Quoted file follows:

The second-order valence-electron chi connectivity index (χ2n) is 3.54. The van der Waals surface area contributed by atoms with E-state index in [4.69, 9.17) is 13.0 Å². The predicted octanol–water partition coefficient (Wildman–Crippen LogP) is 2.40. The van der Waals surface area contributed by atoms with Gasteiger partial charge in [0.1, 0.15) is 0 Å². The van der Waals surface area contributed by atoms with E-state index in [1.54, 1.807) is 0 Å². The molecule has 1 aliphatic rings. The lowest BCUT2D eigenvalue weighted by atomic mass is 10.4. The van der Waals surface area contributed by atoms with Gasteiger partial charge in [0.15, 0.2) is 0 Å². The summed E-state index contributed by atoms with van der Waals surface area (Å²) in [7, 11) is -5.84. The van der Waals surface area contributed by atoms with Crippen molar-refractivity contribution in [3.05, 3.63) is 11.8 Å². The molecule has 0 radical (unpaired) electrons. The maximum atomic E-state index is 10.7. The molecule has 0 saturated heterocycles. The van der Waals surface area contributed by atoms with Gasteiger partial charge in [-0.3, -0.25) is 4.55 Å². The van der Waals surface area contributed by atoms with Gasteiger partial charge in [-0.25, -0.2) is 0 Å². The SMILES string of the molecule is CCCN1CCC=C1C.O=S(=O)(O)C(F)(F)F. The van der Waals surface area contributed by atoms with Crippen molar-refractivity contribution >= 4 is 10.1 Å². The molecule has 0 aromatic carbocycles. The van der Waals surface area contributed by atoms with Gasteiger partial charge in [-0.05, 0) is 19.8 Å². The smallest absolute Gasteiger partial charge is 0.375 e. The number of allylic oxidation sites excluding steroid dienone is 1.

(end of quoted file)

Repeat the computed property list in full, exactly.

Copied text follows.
The second-order valence-electron chi connectivity index (χ2n) is 3.54. The van der Waals surface area contributed by atoms with E-state index in [4.69, 9.17) is 13.0 Å². The predicted octanol–water partition coefficient (Wildman–Crippen LogP) is 2.40. The van der Waals surface area contributed by atoms with Gasteiger partial charge in [0.1, 0.15) is 0 Å². The van der Waals surface area contributed by atoms with E-state index in [1.54, 1.807) is 0 Å². The molecule has 1 aliphatic rings. The lowest BCUT2D eigenvalue weighted by atomic mass is 10.4. The van der Waals surface area contributed by atoms with Gasteiger partial charge in [0.15, 0.2) is 0 Å². The summed E-state index contributed by atoms with van der Waals surface area (Å²) in [7, 11) is -5.84. The van der Waals surface area contributed by atoms with Crippen molar-refractivity contribution in [3.05, 3.63) is 11.8 Å². The molecule has 0 radical (unpaired) electrons. The maximum atomic E-state index is 10.7. The molecule has 0 saturated heterocycles. The van der Waals surface area contributed by atoms with Gasteiger partial charge in [-0.3, -0.25) is 4.55 Å². The van der Waals surface area contributed by atoms with Gasteiger partial charge in [-0.25, -0.2) is 0 Å². The SMILES string of the molecule is CCCN1CCC=C1C.O=S(=O)(O)C(F)(F)F. The van der Waals surface area contributed by atoms with Crippen molar-refractivity contribution >= 4 is 10.1 Å². The molecule has 0 aromatic carbocycles. The van der Waals surface area contributed by atoms with Gasteiger partial charge in [-0.05, 0) is 19.8 Å². The smallest absolute Gasteiger partial charge is 0.375 e. The number of allylic oxidation sites excluding steroid dienone is 1.